A knowledgeable sales staff, of course, is harder to maintain than the beautiful lifestyle demo rooms and vignettes spread around these three virtually identical stores. Unlike the staff at Best Buy and Circuit City, Ultimate's gear guys (sadly, most of them are guys) work on commission. In theory, this is a huge incentive to be as knowledgeable as possible. Whatever the reason, the Ultimate sales staff, while not possessing the ultimate in expertise, at least displayed a penultimate level of knowledge. (In my experience, you'll have to visit a true specialty store—such as High Fidelity, Inc. in Austin or The Sound Room near St. Louis—to get better, in-depth advice.)
Obviously thrilled to explain high-definition, each salesperson demonstrated a particular HDTV, especially of the plasma variety. For the most part, they got it right, too—although one salesperson told me EDTV was 720p, while another confused 1,080 scanning lines with lines of resolution. I remained silently surprised when both the Kansas City and St. Louis sales staffs wholeheartedly endorsed plasma HDTVs as "possessing the best picture quality" of all TVs. My salesperson in Austin, a lone voice in the retail wilderness, unflinchingly advised that a top-of-the-line CRT-based, rear-projection HDTV ("like a Mitsubishi Diamond Line or Pioneer Elite") offered better overall picture quality despite costing significantly less than a plasma of the same screen size. He did, however, admit that plasmas possessed a higher "cool factor."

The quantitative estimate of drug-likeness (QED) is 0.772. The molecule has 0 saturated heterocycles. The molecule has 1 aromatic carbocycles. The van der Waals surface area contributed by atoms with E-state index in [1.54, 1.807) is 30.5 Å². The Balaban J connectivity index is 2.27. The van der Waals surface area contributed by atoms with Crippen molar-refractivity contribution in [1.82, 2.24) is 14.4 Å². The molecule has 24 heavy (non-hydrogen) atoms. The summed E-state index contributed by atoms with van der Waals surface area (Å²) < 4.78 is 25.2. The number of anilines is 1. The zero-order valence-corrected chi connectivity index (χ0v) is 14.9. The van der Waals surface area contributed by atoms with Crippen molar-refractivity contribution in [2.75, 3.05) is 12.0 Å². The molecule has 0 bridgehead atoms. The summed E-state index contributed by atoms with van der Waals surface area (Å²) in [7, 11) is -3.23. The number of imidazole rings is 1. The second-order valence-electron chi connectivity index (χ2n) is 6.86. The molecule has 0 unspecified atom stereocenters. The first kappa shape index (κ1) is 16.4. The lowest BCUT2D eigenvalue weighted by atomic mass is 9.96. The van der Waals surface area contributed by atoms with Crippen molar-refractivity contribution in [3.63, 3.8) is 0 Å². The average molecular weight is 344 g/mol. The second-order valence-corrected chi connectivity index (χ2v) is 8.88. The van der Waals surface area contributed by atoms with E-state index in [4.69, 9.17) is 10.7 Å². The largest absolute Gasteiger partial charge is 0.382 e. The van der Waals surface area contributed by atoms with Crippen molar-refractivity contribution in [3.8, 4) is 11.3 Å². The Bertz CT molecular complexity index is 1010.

When it came to high-definition DVD players, the St. Louis store told me that "there's a rumor they have them in Japan." The Austin store thought we might start seeing Blu-ray machines by as early as "April of this year."